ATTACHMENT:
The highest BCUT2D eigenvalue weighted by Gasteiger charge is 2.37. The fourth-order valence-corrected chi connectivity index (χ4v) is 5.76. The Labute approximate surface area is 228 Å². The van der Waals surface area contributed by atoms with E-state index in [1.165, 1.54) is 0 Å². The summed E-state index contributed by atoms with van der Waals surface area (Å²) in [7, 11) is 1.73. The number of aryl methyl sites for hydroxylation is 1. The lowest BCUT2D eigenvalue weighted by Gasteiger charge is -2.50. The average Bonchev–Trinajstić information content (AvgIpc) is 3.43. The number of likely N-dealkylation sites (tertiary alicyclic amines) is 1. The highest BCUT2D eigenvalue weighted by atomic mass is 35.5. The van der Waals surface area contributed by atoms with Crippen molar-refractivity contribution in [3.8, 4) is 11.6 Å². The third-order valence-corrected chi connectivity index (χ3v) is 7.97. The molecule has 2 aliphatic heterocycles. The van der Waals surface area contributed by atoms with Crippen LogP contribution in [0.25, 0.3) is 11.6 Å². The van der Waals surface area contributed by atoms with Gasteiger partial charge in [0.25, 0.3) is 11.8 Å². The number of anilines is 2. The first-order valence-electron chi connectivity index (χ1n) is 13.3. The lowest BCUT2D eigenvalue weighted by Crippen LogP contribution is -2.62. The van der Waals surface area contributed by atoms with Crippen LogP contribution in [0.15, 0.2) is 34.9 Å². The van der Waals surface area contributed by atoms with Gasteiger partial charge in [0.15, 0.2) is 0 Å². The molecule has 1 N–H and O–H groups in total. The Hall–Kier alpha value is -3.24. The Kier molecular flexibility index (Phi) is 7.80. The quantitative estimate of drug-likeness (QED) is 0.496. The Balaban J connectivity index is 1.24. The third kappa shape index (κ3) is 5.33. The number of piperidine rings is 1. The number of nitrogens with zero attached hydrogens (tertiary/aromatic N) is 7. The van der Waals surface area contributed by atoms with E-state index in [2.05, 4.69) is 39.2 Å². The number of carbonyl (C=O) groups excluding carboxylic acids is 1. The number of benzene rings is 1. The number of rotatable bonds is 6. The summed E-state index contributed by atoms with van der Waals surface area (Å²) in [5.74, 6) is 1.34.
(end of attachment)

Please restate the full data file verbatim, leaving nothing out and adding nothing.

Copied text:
The highest BCUT2D eigenvalue weighted by Gasteiger charge is 2.37. The fourth-order valence-corrected chi connectivity index (χ4v) is 5.76. The Labute approximate surface area is 228 Å². The van der Waals surface area contributed by atoms with E-state index in [1.165, 1.54) is 0 Å². The summed E-state index contributed by atoms with van der Waals surface area (Å²) in [7, 11) is 1.73. The number of aryl methyl sites for hydroxylation is 1. The lowest BCUT2D eigenvalue weighted by Gasteiger charge is -2.50. The average Bonchev–Trinajstić information content (AvgIpc) is 3.43. The number of likely N-dealkylation sites (tertiary alicyclic amines) is 1. The highest BCUT2D eigenvalue weighted by atomic mass is 35.5. The van der Waals surface area contributed by atoms with Crippen molar-refractivity contribution in [3.8, 4) is 11.6 Å². The third-order valence-corrected chi connectivity index (χ3v) is 7.97. The molecule has 2 aliphatic heterocycles. The van der Waals surface area contributed by atoms with Crippen LogP contribution in [0.25, 0.3) is 11.6 Å². The van der Waals surface area contributed by atoms with Gasteiger partial charge in [0.25, 0.3) is 11.8 Å². The number of anilines is 2. The first-order valence-electron chi connectivity index (χ1n) is 13.3. The lowest BCUT2D eigenvalue weighted by Crippen LogP contribution is -2.62. The van der Waals surface area contributed by atoms with Crippen LogP contribution in [0.15, 0.2) is 34.9 Å². The van der Waals surface area contributed by atoms with Gasteiger partial charge in [0.15, 0.2) is 0 Å². The molecule has 1 N–H and O–H groups in total. The Hall–Kier alpha value is -3.24. The Kier molecular flexibility index (Phi) is 7.80. The quantitative estimate of drug-likeness (QED) is 0.496. The Balaban J connectivity index is 1.24. The third kappa shape index (κ3) is 5.33. The number of piperidine rings is 1. The number of nitrogens with zero attached hydrogens (tertiary/aromatic N) is 7. The van der Waals surface area contributed by atoms with E-state index in [2.05, 4.69) is 39.2 Å². The number of carbonyl (C=O) groups excluding carboxylic acids is 1. The number of benzene rings is 1. The number of rotatable bonds is 6. The summed E-state index contributed by atoms with van der Waals surface area (Å²) in [5.74, 6) is 1.34.